Grieving a parent's death
My mother just died and I've just gone back to school. If this was on paper, you would see my teardrops covering it. I feel like I have no one to talk to. I see the school grief counselor once every three or four weeks, but I was wondering if there is anything else that I might be able to do to lessen my feelings of depression and the feeling that I've been abandoned.
Lonely and Depressed
Dear Lonely and Depressed,
The feelings you’re experiencing are a completely normal part of the grieving process. Grieving for a loved one, especially a parent, can be both physically and emotionally exhausting, not only because of the loss you’ve experienced, but because of the resulting changes in your family life. It’s difficult and painful to feel abandoned — you may even feel angry, frustrated, hopeless, or guilty at times, and these feelings are also normal. Typically, grieving is most difficult early on, and it can take six months or more before you feel like you’re starting to heal. But everyone grieves in their own way and at their own pace — so even if it takes longer or is more difficult than you expected, it's your unique process. In the meantime, there are many resources, whether it’s through professionals, friends and family, or your school, that can be a source of support through this difficult time.
First off, kudos to you for not only recognizing that you may need additional help, but also for talking with a grief counselor. Keeping regular counseling appointments is a great start. If you don’t feel like they’re helping you manage your grief, you might try setting up more frequent appointments or working with your counselor to reevaluate your goals (i.e., re-focusing the attention of your sessions to managing your current feelings). If you find that you still aren’t feeling better, even with more frequent visits to the grief counselor, you may consider talking with a mental health care provider. The death of a parent can be very stressful and may cause acute depression in addition to grief. A psychiatrist can help assess your specific situation and might be able to offer short-term solutions such as trying out a selective serotonin reuptake inhibitor (SSRI) medication. Or, if you prefer to talk with people other than your mental health care provider, consider joining a grief-related support group. It may be easier to process grief with a group of peers who have experienced similar losses and may more readily understand what you’re going through.
During this time, it can also be helpful to seek out support from people you already feel close to — when you’re ready. Often, friends and family are happy to help; however, they may not know how. If it doesn’t feel like the people in your life are reaching out to you, it might be that they’re waiting for you to approach them. Are there other relatives you can talk with who may be working through similar feelings of loss? How about talking to one of your mother’s friends? If you're part of a church, temple, synagogue, or other religious community, you may turn to someone from that community for support. You can even ask someone to do something very specific: to listen to you, sit with you quietly, hug you, see a movie, or take a walk with you.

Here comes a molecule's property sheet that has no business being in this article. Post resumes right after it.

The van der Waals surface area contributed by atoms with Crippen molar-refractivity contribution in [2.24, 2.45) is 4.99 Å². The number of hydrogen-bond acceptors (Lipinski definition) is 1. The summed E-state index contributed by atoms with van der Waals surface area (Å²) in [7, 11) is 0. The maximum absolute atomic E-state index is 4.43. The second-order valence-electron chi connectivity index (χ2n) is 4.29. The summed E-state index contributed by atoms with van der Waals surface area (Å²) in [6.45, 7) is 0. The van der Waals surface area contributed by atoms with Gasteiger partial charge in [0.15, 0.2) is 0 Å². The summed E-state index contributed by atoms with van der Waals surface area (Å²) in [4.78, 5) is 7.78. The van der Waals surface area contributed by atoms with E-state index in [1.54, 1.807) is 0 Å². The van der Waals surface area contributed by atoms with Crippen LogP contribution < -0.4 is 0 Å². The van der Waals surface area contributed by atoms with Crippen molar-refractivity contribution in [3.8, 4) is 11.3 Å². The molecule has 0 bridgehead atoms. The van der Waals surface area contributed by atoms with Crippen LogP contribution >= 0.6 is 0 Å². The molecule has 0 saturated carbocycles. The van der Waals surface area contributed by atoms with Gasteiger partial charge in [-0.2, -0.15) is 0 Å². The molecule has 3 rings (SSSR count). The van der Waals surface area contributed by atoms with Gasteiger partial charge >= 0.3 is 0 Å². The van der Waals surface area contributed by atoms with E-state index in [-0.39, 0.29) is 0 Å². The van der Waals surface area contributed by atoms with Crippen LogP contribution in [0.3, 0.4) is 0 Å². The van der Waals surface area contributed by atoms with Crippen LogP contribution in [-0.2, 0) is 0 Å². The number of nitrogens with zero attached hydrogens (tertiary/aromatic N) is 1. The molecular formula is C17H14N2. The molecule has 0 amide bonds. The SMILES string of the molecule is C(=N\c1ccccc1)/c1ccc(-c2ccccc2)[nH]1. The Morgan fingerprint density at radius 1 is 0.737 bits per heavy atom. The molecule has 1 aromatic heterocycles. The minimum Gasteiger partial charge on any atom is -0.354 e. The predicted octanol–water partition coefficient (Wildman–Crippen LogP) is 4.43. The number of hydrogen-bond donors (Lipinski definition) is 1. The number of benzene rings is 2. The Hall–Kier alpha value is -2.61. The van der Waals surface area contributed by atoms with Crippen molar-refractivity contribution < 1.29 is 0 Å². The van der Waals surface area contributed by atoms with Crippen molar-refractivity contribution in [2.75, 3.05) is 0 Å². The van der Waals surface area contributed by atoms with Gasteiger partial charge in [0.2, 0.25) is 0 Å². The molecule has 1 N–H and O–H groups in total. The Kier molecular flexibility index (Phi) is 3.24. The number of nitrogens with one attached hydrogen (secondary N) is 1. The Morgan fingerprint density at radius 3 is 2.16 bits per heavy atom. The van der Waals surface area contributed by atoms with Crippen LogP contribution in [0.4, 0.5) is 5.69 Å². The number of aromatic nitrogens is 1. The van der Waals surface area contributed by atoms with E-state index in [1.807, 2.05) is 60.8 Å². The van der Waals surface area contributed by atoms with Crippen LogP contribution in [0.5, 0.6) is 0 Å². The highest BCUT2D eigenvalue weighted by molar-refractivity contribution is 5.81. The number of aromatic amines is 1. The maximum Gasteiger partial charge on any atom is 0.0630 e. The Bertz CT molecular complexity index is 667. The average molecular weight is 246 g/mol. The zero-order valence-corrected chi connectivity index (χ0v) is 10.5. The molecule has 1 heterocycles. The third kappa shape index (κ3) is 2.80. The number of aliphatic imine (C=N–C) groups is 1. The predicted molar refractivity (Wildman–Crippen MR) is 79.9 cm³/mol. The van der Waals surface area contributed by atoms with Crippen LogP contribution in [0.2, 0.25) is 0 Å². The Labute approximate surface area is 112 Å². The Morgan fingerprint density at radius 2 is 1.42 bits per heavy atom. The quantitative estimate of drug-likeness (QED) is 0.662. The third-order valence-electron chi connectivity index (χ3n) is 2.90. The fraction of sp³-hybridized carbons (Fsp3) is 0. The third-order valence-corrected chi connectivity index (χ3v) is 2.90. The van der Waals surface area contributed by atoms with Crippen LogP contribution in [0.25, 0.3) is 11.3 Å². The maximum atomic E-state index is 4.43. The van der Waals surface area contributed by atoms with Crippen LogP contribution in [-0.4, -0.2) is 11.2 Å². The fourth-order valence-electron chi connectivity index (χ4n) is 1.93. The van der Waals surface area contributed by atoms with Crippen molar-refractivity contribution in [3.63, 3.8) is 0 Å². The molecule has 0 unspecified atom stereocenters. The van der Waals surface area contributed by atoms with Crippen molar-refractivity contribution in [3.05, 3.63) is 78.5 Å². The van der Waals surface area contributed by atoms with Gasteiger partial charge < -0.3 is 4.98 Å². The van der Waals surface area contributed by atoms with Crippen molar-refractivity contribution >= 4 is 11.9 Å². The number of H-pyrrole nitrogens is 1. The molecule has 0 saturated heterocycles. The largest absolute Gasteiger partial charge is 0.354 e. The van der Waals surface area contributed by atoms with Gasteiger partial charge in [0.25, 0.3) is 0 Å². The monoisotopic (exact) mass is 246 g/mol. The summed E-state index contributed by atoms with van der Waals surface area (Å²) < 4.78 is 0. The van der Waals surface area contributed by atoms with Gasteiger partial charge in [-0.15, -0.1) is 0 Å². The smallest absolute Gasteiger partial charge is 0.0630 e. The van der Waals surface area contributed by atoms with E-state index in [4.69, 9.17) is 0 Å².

If you’re not ready to reach out to others for support just yet, you can focus on taking care of yourself by keeping up with some healthy behaviors. Sometimes, staying active can make a difference: go for a run, hit the gym or the pool, shoot some hoops, or whatever you like doing and helps you most. If you’re looking for a more expressive outlet, you could try keeping a journal to organize your thoughts when you’re happy, unhappy, or when you want to tell your mother something. You can write her letters that express your feelings as a way of rebuilding or celebrating the relationship you had with her.
Lastly, Lonely and Depressed, if you find that your grief is impacting your coursework, you may try speaking with an academic advisor or dean about reevaluating your course load or expectations. Having someone at school who's aware of what you’re going through may help with your feelings of abandonment, and adjusting your academic responsibilities might give you the opportunity to focus on your grieving without the added pressure to perform in school. You may be able to work with your academic advisor to reduce course work, extend deadlines, or take a leave of absence if needed.
Part of self-compassion is allowing yourself to make the adjustments you need to feel more okay — whether that means asking for additional support in your academic, professional, or personal life. This new loss in your life may feel more manageable if you can arrange to drop a class, take bereavement leave, or even ask someone you trust to help you with some of your more routine responsibilities while you are going through this very difficult time. Your feelings of sadness and abandonment may be an inescapable part of your grieving process, but it is okay to take a step back and seek any and all the support you need as you work to make sense of your loss and begin to heal.
Originally published Jan 17, 1997
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